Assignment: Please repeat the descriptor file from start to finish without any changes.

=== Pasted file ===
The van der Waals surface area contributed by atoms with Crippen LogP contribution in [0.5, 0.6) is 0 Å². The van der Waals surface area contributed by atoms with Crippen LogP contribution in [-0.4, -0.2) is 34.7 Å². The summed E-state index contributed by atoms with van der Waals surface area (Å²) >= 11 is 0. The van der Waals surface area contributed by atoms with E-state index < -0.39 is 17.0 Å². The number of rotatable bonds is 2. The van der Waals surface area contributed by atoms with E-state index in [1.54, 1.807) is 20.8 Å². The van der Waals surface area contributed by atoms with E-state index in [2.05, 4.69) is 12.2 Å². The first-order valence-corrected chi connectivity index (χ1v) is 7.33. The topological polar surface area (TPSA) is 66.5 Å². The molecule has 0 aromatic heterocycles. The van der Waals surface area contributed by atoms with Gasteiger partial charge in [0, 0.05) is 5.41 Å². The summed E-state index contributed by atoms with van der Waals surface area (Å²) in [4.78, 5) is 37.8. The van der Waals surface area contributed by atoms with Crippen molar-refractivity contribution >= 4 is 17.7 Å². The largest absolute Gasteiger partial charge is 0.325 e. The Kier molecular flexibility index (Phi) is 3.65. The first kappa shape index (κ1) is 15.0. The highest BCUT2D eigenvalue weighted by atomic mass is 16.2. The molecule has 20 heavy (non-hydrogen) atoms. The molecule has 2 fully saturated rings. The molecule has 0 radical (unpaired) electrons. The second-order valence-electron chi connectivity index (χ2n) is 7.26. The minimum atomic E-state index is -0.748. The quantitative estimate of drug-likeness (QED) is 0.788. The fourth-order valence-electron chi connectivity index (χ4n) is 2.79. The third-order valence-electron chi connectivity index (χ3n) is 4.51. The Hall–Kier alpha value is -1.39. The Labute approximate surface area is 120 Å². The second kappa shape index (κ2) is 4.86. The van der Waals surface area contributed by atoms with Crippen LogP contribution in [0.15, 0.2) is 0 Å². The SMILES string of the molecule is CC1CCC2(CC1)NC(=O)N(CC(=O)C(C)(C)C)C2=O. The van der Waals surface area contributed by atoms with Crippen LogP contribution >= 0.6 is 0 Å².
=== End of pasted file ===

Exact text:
The van der Waals surface area contributed by atoms with Crippen LogP contribution in [0.5, 0.6) is 0 Å². The van der Waals surface area contributed by atoms with Crippen LogP contribution in [-0.4, -0.2) is 34.7 Å². The summed E-state index contributed by atoms with van der Waals surface area (Å²) >= 11 is 0. The van der Waals surface area contributed by atoms with E-state index < -0.39 is 17.0 Å². The number of rotatable bonds is 2. The van der Waals surface area contributed by atoms with E-state index in [1.54, 1.807) is 20.8 Å². The van der Waals surface area contributed by atoms with E-state index in [2.05, 4.69) is 12.2 Å². The first-order valence-corrected chi connectivity index (χ1v) is 7.33. The topological polar surface area (TPSA) is 66.5 Å². The molecule has 0 aromatic heterocycles. The van der Waals surface area contributed by atoms with Gasteiger partial charge in [0, 0.05) is 5.41 Å². The summed E-state index contributed by atoms with van der Waals surface area (Å²) in [4.78, 5) is 37.8. The van der Waals surface area contributed by atoms with Crippen molar-refractivity contribution >= 4 is 17.7 Å². The largest absolute Gasteiger partial charge is 0.325 e. The Kier molecular flexibility index (Phi) is 3.65. The first kappa shape index (κ1) is 15.0. The highest BCUT2D eigenvalue weighted by atomic mass is 16.2. The molecule has 20 heavy (non-hydrogen) atoms. The molecule has 2 fully saturated rings. The molecule has 0 radical (unpaired) electrons. The second-order valence-electron chi connectivity index (χ2n) is 7.26. The minimum atomic E-state index is -0.748. The quantitative estimate of drug-likeness (QED) is 0.788. The fourth-order valence-electron chi connectivity index (χ4n) is 2.79. The third-order valence-electron chi connectivity index (χ3n) is 4.51. The Hall–Kier alpha value is -1.39. The Labute approximate surface area is 120 Å². The second kappa shape index (κ2) is 4.86. The van der Waals surface area contributed by atoms with Crippen LogP contribution in [0.15, 0.2) is 0 Å². The SMILES string of the molecule is CC1CCC2(CC1)NC(=O)N(CC(=O)C(C)(C)C)C2=O. The van der Waals surface area contributed by atoms with Crippen LogP contribution >= 0.6 is 0 Å².